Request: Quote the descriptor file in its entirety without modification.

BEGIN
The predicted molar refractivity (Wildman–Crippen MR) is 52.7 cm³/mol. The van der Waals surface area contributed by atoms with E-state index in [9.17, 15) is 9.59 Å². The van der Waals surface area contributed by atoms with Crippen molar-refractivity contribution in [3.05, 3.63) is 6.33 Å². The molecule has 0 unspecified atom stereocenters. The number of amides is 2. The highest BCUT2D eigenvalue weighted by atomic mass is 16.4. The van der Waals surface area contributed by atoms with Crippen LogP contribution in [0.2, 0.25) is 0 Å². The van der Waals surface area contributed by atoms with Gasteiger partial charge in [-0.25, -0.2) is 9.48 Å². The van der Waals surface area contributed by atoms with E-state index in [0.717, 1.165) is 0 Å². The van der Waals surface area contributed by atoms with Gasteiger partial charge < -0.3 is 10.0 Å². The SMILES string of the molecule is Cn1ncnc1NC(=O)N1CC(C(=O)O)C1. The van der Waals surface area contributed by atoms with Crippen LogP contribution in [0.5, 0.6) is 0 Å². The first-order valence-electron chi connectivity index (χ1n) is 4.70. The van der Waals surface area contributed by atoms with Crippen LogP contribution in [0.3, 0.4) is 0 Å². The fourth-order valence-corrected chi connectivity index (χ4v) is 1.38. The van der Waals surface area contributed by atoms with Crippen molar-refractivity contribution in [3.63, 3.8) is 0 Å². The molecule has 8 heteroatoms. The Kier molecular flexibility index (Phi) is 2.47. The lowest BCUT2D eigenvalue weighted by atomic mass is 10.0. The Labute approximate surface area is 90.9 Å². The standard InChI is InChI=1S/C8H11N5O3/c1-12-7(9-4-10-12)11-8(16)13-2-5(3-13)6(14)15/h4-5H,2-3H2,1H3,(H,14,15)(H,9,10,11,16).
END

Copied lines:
The predicted molar refractivity (Wildman–Crippen MR) is 52.7 cm³/mol. The van der Waals surface area contributed by atoms with E-state index in [9.17, 15) is 9.59 Å². The van der Waals surface area contributed by atoms with Crippen molar-refractivity contribution in [3.05, 3.63) is 6.33 Å². The molecule has 0 unspecified atom stereocenters. The number of amides is 2. The highest BCUT2D eigenvalue weighted by atomic mass is 16.4. The van der Waals surface area contributed by atoms with Crippen LogP contribution in [0.2, 0.25) is 0 Å². The van der Waals surface area contributed by atoms with Gasteiger partial charge in [-0.25, -0.2) is 9.48 Å². The van der Waals surface area contributed by atoms with E-state index in [0.717, 1.165) is 0 Å². The van der Waals surface area contributed by atoms with Gasteiger partial charge < -0.3 is 10.0 Å². The SMILES string of the molecule is Cn1ncnc1NC(=O)N1CC(C(=O)O)C1. The van der Waals surface area contributed by atoms with Crippen LogP contribution in [0.5, 0.6) is 0 Å². The first-order valence-electron chi connectivity index (χ1n) is 4.70. The van der Waals surface area contributed by atoms with Crippen LogP contribution in [0.3, 0.4) is 0 Å². The fourth-order valence-corrected chi connectivity index (χ4v) is 1.38. The van der Waals surface area contributed by atoms with Crippen molar-refractivity contribution in [3.63, 3.8) is 0 Å². The molecule has 8 heteroatoms. The Kier molecular flexibility index (Phi) is 2.47. The lowest BCUT2D eigenvalue weighted by atomic mass is 10.0. The Labute approximate surface area is 90.9 Å². The standard InChI is InChI=1S/C8H11N5O3/c1-12-7(9-4-10-12)11-8(16)13-2-5(3-13)6(14)15/h4-5H,2-3H2,1H3,(H,14,15)(H,9,10,11,16).